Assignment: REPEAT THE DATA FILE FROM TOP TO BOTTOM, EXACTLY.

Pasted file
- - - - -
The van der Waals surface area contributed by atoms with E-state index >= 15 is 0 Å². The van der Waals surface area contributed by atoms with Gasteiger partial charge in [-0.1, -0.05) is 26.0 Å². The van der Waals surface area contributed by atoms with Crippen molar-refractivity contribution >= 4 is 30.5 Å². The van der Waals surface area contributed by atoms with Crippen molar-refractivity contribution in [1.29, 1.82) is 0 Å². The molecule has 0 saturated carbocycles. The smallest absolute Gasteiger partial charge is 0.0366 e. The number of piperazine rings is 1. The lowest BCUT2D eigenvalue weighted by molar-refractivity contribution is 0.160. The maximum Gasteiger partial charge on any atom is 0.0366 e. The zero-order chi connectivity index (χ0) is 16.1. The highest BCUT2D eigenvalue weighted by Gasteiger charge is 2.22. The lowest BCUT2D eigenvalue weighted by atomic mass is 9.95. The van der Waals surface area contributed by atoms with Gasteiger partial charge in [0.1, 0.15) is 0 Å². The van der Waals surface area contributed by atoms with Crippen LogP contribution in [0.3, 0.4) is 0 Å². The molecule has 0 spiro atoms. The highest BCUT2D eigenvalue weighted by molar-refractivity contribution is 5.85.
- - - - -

The van der Waals surface area contributed by atoms with E-state index >= 15 is 0 Å². The van der Waals surface area contributed by atoms with Gasteiger partial charge in [-0.1, -0.05) is 26.0 Å². The van der Waals surface area contributed by atoms with Crippen molar-refractivity contribution >= 4 is 30.5 Å². The van der Waals surface area contributed by atoms with Crippen molar-refractivity contribution in [1.29, 1.82) is 0 Å². The molecule has 0 saturated carbocycles. The smallest absolute Gasteiger partial charge is 0.0366 e. The number of piperazine rings is 1. The lowest BCUT2D eigenvalue weighted by molar-refractivity contribution is 0.160. The maximum Gasteiger partial charge on any atom is 0.0366 e. The zero-order chi connectivity index (χ0) is 16.1. The highest BCUT2D eigenvalue weighted by Gasteiger charge is 2.22. The lowest BCUT2D eigenvalue weighted by atomic mass is 9.95. The van der Waals surface area contributed by atoms with Gasteiger partial charge in [0.1, 0.15) is 0 Å². The van der Waals surface area contributed by atoms with Crippen LogP contribution in [0.3, 0.4) is 0 Å². The molecule has 0 spiro atoms. The highest BCUT2D eigenvalue weighted by molar-refractivity contribution is 5.85.